Spain formally laid claim Thursday to an 1804 shipwreck that yielded a reported U.S. $500 million treasure, saying Spain has proof the vessel was Spanish.
Officials demanded the return of the booty recovered last year by a U.S. deep-sea exploration firm, saying the 19th-century shipwreck at the heart of the dispute is the Nuestra Señora de las Mercedes—a Spanish warship sunk by the British Navy southwest of Portugal in 1804 with more than 200 people on board.
Tampa, Florida-based Odyssey Marine Exploration on Thursday disputed Spain's claim. In May 2007, Odyssey announced that it had discovered a wreck in the Atlantic—and its cargo of 500,000 silver coins and other artifacts worth an estimated $500 million.
At the time, Odyssey said it did not know which ship it was. The company flew the treasures back to Florida without Spain's knowledge, from an airport on the British colony of Gibraltar on Spain's southwestern tip.
The company said Thursday that there isn't enough evidence to prove the vessel is the Mercedes. Officials said in a company statement that they had found only cargo from a shipwreck, not the actual vessel.
The Spanish government filed evidence in a Tampa federal court Thursday to support its claim.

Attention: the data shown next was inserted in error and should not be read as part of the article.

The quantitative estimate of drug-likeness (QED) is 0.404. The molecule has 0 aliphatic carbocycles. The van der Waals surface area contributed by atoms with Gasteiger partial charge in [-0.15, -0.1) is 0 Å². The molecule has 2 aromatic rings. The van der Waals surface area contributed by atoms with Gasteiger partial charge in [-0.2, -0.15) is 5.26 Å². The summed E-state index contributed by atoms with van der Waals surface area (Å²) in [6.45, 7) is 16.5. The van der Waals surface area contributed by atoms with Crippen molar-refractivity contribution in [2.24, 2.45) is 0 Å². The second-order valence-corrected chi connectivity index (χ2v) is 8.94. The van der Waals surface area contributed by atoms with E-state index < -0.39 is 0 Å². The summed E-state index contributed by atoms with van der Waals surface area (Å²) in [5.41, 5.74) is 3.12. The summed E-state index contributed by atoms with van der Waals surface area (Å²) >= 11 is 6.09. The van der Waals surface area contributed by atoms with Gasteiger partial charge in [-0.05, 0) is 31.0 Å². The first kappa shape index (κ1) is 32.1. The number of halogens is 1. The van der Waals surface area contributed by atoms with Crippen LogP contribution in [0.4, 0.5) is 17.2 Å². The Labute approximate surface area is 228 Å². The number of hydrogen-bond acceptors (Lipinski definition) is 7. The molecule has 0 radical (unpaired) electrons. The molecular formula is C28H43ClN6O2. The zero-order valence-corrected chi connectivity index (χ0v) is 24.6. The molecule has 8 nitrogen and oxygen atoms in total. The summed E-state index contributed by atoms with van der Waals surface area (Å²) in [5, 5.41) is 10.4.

(Related: "Shipwreck Treasure's Fate a Toss-Up, Experts Say" [May 24, 2007].)
"We Want It All Back"
"We are talking about the remains of a Spanish Navy vessel and the human remains of Spanish naval servicemen who died on board, which have been illegally disturbed," Culture Ministry Director General José Jiménez said.
"It is the property of the Spanish Navy, government, and people, and we want it all back," said Adm. Teodoro de Leste Contreras, who runs a naval museum owned by the ministry.
Washington, D.C.-based lawyer James Goold, representing the Spanish government in the case, said U.S. Judge Mark Pizzo will convene the two parties to review the case before deciding who gets to keep the treasure.
Goold said at a Madrid news conference that he expected Odyssey would keep "not a penny" of the salvage.